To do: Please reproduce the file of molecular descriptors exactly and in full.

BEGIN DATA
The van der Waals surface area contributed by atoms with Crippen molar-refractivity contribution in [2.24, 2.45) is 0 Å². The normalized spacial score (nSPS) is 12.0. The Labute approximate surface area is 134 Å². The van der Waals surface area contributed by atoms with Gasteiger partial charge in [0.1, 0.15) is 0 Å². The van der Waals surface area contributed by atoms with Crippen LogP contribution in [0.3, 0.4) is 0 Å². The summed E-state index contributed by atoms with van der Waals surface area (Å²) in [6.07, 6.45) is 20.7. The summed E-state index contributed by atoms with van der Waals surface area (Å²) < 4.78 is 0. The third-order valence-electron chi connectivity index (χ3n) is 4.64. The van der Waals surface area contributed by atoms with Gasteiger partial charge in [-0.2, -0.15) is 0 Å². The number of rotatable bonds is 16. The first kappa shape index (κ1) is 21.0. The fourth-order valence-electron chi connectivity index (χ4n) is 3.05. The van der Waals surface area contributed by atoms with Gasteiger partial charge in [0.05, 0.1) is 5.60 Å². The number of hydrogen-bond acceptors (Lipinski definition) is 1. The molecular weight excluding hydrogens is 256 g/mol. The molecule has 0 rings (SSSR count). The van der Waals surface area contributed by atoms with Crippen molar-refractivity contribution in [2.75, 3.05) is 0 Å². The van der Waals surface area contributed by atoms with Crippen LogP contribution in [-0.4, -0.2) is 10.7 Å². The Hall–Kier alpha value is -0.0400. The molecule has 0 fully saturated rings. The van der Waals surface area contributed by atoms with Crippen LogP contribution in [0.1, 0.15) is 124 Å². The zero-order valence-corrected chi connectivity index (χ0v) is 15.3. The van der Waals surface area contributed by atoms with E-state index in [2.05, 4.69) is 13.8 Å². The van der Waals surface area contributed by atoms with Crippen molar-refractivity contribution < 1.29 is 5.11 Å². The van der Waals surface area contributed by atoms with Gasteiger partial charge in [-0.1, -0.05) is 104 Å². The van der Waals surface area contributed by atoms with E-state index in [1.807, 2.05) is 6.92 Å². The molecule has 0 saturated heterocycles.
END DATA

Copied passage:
The van der Waals surface area contributed by atoms with Crippen molar-refractivity contribution in [2.24, 2.45) is 0 Å². The normalized spacial score (nSPS) is 12.0. The Labute approximate surface area is 134 Å². The van der Waals surface area contributed by atoms with Gasteiger partial charge in [0.1, 0.15) is 0 Å². The van der Waals surface area contributed by atoms with Crippen LogP contribution in [0.3, 0.4) is 0 Å². The summed E-state index contributed by atoms with van der Waals surface area (Å²) in [6.07, 6.45) is 20.7. The summed E-state index contributed by atoms with van der Waals surface area (Å²) < 4.78 is 0. The third-order valence-electron chi connectivity index (χ3n) is 4.64. The van der Waals surface area contributed by atoms with Gasteiger partial charge in [-0.2, -0.15) is 0 Å². The number of rotatable bonds is 16. The first kappa shape index (κ1) is 21.0. The fourth-order valence-electron chi connectivity index (χ4n) is 3.05. The van der Waals surface area contributed by atoms with Gasteiger partial charge in [0.05, 0.1) is 5.60 Å². The number of hydrogen-bond acceptors (Lipinski definition) is 1. The molecular weight excluding hydrogens is 256 g/mol. The molecule has 0 rings (SSSR count). The van der Waals surface area contributed by atoms with Crippen molar-refractivity contribution in [2.75, 3.05) is 0 Å². The van der Waals surface area contributed by atoms with Crippen LogP contribution in [-0.4, -0.2) is 10.7 Å². The Hall–Kier alpha value is -0.0400. The molecule has 0 fully saturated rings. The van der Waals surface area contributed by atoms with Crippen LogP contribution in [0.1, 0.15) is 124 Å². The zero-order valence-corrected chi connectivity index (χ0v) is 15.3. The van der Waals surface area contributed by atoms with E-state index in [2.05, 4.69) is 13.8 Å². The van der Waals surface area contributed by atoms with Crippen molar-refractivity contribution < 1.29 is 5.11 Å². The van der Waals surface area contributed by atoms with Gasteiger partial charge in [-0.1, -0.05) is 104 Å². The van der Waals surface area contributed by atoms with E-state index in [1.807, 2.05) is 6.92 Å². The molecule has 0 saturated heterocycles.